appropriate authorities in our government... and specifically by
the House of Representatives. I would simply say that three
members of Congress don't just leave the country," Congressman
Schock has been quoted as saying.
"So I am not going to get into all the nuances. Certainly some
people do not like the fact that we are here... perhaps some
people do not agree with what we are saying here... but certainly
as American members of Congress we have a free right to come over
here," Schock said.
"I have checked appropriate boxes necessary to make this trip
legitimate and well within all the rules and accordances of US
Congress," he said.
NIAPPI's Shalabh Kumar has said, "There is a very strong House
Ethics Committee that disapproves or approves visits by
Congressmen to other countries".
"So an organization like NIAPPI, that is a think-tank, sponsors
visits, and trade people who want to go and establish business,"
The assertion by Congressman Schock, who is known as much for his
absolute political certitudes as he is for his youthfully ripped
abs (he is only 32 years old), has to be viewed with seriousness
when he says the trip was "signed off by the appropriate
authorities in our government... and specifically by the House of
If that is indeed the case, the visit acquires a
different dimension. The approval by the House of Representatives
can then legitimately be conflated by Modi's well-oiled PR machine
to claim that political views about the chief minister in American
political circles may be changing in his favor.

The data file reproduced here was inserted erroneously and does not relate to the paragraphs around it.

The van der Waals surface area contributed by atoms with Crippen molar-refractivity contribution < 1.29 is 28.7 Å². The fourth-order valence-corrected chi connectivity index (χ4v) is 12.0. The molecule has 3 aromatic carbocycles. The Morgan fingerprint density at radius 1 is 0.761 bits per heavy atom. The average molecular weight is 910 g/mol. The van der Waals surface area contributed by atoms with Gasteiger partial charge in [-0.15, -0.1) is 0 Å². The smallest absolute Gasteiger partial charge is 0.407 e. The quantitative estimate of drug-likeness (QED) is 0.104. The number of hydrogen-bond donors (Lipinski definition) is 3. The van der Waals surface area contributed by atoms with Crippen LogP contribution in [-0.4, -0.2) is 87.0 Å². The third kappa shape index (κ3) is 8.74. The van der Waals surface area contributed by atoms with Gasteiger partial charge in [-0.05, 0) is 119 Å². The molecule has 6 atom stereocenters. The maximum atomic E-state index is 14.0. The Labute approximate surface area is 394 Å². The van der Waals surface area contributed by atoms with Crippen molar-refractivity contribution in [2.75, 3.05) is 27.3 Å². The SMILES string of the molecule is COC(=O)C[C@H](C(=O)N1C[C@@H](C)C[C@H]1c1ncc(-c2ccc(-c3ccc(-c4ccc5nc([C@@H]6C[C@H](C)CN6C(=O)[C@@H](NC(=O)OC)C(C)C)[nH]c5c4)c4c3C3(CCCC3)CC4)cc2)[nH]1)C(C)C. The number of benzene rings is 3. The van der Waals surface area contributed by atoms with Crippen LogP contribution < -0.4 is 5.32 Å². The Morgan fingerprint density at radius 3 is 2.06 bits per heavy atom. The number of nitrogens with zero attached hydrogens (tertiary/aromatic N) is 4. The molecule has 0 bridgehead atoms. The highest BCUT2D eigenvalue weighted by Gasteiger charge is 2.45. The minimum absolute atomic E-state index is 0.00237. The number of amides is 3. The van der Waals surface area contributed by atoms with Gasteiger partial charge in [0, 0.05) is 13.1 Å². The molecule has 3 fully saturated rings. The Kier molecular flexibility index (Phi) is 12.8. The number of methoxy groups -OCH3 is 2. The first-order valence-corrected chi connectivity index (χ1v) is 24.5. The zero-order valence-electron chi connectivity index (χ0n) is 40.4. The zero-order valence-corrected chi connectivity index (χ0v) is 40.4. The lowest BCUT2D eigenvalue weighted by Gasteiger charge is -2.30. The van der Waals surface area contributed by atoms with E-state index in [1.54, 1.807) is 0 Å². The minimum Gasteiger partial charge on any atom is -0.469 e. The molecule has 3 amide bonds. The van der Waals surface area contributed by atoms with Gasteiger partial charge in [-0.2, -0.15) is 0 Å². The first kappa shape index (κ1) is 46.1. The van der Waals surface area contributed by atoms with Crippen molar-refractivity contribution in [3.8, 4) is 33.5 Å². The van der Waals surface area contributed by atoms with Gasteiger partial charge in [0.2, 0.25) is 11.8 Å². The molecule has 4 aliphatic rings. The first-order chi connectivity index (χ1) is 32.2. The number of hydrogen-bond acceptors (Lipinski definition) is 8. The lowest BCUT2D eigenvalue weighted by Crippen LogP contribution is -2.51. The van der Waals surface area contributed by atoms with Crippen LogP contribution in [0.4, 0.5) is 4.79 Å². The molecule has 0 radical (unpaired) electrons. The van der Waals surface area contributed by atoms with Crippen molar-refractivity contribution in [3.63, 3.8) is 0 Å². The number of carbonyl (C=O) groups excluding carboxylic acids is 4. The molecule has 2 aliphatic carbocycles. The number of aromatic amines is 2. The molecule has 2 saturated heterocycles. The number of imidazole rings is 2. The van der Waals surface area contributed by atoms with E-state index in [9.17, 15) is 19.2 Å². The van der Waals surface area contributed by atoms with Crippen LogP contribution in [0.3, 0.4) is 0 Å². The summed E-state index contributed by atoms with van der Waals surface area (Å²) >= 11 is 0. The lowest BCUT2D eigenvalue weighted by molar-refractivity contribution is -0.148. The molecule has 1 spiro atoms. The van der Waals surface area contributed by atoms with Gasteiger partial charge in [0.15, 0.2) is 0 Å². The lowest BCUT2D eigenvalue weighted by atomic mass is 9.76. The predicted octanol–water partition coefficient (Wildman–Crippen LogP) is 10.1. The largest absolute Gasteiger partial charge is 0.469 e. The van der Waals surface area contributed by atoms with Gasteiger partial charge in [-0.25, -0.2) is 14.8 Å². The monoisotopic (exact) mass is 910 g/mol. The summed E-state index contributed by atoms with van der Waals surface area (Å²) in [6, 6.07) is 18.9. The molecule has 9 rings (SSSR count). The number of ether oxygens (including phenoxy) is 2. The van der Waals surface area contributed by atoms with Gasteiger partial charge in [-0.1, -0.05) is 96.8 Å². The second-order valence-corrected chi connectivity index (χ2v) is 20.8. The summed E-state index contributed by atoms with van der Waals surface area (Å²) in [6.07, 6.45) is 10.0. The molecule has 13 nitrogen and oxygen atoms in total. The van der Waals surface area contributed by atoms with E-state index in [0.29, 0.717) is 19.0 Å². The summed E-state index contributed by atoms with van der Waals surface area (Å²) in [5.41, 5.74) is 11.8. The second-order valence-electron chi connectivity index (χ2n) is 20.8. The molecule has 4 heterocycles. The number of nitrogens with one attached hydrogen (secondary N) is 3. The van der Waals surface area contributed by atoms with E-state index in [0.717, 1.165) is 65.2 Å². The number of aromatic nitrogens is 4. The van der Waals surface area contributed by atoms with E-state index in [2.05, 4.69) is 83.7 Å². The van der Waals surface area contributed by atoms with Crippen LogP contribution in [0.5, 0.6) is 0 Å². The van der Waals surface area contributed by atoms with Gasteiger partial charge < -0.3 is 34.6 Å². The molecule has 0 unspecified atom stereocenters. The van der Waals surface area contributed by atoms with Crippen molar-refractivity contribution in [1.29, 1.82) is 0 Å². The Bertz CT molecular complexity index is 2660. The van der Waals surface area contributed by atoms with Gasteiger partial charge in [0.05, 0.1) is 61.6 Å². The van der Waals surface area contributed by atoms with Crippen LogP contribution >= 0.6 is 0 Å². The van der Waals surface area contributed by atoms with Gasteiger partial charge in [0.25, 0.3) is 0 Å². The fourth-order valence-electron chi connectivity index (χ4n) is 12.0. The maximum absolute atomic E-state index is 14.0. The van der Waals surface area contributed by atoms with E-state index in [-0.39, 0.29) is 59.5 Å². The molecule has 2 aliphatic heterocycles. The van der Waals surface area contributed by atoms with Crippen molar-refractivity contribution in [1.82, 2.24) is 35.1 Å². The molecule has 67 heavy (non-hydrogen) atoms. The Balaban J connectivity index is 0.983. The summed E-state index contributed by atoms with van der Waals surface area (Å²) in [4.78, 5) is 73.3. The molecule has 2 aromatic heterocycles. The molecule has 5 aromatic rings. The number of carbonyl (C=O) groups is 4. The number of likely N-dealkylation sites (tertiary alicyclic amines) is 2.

For Modi and the BJP, there is some gain to be made by flaunting
such visits as the chief minister test waters before he possibly
emerges as his party's prime ministerial candidate in the 2014
parliamentary elections. After recent decisions by Britain and the
European Union to end their unspoken boycott of the chief
minister, the US remains a sticking point for him.
On the face of it, Modi may not be particularly perturbed by the
continuing ban of a US visa for him in effect since 2005, he has
to be equally conscious that when it comes to his national and
international aspirations he cannot afford to be dismissive about
it. He has to make amends at some point and it is in that context
that such visits as the one organized by the NIAPPI play a part
his rehabilitation among mainstream political circles in America.
Schock's response does not necessarily settle the question of who
paid for the visit but he is right in saying that members of the
US Congress do not just leave the country. There is a clearly
defined set of rules that governs such trips and they have to be
ethically unquestionable. Nonetheless, there have been cases of
lawmakers accepting freebies and running into ethics violations.
It is instructive how all the four lawmakers are Republicans, a
party that has considerable ideological convergence with Modi and
the BJP when it comes to advocating entirely unfettered
business-friendly policies as well limited government.
Mayank Chhaya is a journalist and author based in Chicago. The
views expressed are personal and not of IANS. He can be contacted